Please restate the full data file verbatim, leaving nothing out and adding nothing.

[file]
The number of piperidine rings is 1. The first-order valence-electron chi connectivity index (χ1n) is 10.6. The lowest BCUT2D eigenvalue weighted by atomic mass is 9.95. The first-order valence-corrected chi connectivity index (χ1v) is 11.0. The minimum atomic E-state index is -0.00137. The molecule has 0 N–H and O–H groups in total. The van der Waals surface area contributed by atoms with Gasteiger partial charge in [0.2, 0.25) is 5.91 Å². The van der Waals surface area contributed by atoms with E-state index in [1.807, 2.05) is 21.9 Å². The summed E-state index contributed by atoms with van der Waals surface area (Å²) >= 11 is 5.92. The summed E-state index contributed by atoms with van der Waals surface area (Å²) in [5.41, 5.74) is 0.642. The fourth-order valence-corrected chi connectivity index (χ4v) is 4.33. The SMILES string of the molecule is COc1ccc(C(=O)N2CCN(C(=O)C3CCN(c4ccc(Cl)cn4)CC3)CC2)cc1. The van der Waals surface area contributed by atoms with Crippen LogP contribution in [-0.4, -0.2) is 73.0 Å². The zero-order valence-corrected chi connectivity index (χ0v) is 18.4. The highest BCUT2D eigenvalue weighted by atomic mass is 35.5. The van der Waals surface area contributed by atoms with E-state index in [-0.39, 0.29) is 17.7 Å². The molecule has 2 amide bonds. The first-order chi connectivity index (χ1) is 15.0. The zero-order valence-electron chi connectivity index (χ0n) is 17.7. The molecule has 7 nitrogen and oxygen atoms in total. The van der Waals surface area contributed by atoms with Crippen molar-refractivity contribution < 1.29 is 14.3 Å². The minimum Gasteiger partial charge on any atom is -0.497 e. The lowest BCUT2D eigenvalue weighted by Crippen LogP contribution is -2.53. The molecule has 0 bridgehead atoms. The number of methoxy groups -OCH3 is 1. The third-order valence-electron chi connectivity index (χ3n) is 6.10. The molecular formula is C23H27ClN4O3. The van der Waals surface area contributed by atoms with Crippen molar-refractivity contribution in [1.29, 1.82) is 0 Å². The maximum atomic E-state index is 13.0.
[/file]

The number of piperidine rings is 1. The first-order valence-electron chi connectivity index (χ1n) is 10.6. The lowest BCUT2D eigenvalue weighted by atomic mass is 9.95. The first-order valence-corrected chi connectivity index (χ1v) is 11.0. The minimum atomic E-state index is -0.00137. The molecule has 0 N–H and O–H groups in total. The van der Waals surface area contributed by atoms with Gasteiger partial charge in [0.2, 0.25) is 5.91 Å². The van der Waals surface area contributed by atoms with E-state index in [1.807, 2.05) is 21.9 Å². The summed E-state index contributed by atoms with van der Waals surface area (Å²) >= 11 is 5.92. The summed E-state index contributed by atoms with van der Waals surface area (Å²) in [5.41, 5.74) is 0.642. The fourth-order valence-corrected chi connectivity index (χ4v) is 4.33. The SMILES string of the molecule is COc1ccc(C(=O)N2CCN(C(=O)C3CCN(c4ccc(Cl)cn4)CC3)CC2)cc1. The van der Waals surface area contributed by atoms with Crippen LogP contribution in [-0.4, -0.2) is 73.0 Å². The zero-order valence-corrected chi connectivity index (χ0v) is 18.4. The highest BCUT2D eigenvalue weighted by atomic mass is 35.5. The van der Waals surface area contributed by atoms with E-state index in [-0.39, 0.29) is 17.7 Å². The molecule has 2 amide bonds. The first-order chi connectivity index (χ1) is 15.0. The zero-order valence-electron chi connectivity index (χ0n) is 17.7. The molecule has 7 nitrogen and oxygen atoms in total. The van der Waals surface area contributed by atoms with Crippen molar-refractivity contribution < 1.29 is 14.3 Å². The minimum Gasteiger partial charge on any atom is -0.497 e. The lowest BCUT2D eigenvalue weighted by Crippen LogP contribution is -2.53. The molecule has 0 bridgehead atoms. The number of methoxy groups -OCH3 is 1. The third-order valence-electron chi connectivity index (χ3n) is 6.10. The molecular formula is C23H27ClN4O3. The van der Waals surface area contributed by atoms with Crippen molar-refractivity contribution in [1.29, 1.82) is 0 Å². The maximum atomic E-state index is 13.0.